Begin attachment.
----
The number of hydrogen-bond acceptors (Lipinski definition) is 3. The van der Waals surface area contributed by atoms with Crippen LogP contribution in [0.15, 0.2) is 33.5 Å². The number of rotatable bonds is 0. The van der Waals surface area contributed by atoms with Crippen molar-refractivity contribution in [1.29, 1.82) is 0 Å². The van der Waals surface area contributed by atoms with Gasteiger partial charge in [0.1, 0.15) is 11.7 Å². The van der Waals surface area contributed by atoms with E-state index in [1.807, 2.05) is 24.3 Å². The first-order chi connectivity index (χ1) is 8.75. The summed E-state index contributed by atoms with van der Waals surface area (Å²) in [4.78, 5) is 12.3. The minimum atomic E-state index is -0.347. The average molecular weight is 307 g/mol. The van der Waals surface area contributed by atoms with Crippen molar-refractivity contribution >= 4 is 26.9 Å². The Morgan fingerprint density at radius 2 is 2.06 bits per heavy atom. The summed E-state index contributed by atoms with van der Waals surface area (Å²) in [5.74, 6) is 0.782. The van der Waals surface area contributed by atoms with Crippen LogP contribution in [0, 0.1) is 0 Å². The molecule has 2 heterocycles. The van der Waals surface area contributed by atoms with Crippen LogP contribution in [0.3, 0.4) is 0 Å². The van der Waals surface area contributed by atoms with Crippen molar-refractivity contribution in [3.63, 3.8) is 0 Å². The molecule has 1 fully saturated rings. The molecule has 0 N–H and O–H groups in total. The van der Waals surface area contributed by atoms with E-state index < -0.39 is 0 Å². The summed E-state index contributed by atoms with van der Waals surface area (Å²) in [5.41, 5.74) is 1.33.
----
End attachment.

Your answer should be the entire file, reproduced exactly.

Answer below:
The number of hydrogen-bond acceptors (Lipinski definition) is 3. The van der Waals surface area contributed by atoms with Crippen LogP contribution in [0.15, 0.2) is 33.5 Å². The number of rotatable bonds is 0. The van der Waals surface area contributed by atoms with Crippen molar-refractivity contribution in [1.29, 1.82) is 0 Å². The van der Waals surface area contributed by atoms with Gasteiger partial charge in [0.1, 0.15) is 11.7 Å². The van der Waals surface area contributed by atoms with E-state index in [1.807, 2.05) is 24.3 Å². The first-order chi connectivity index (χ1) is 8.75. The summed E-state index contributed by atoms with van der Waals surface area (Å²) in [4.78, 5) is 12.3. The minimum atomic E-state index is -0.347. The average molecular weight is 307 g/mol. The van der Waals surface area contributed by atoms with Crippen molar-refractivity contribution >= 4 is 26.9 Å². The Morgan fingerprint density at radius 2 is 2.06 bits per heavy atom. The summed E-state index contributed by atoms with van der Waals surface area (Å²) in [5.74, 6) is 0.782. The van der Waals surface area contributed by atoms with Crippen LogP contribution in [0, 0.1) is 0 Å². The molecule has 2 heterocycles. The van der Waals surface area contributed by atoms with Crippen LogP contribution in [0.3, 0.4) is 0 Å². The van der Waals surface area contributed by atoms with Crippen molar-refractivity contribution in [3.63, 3.8) is 0 Å². The molecule has 1 fully saturated rings. The molecule has 0 N–H and O–H groups in total. The van der Waals surface area contributed by atoms with E-state index < -0.39 is 0 Å². The summed E-state index contributed by atoms with van der Waals surface area (Å²) in [5.41, 5.74) is 1.33.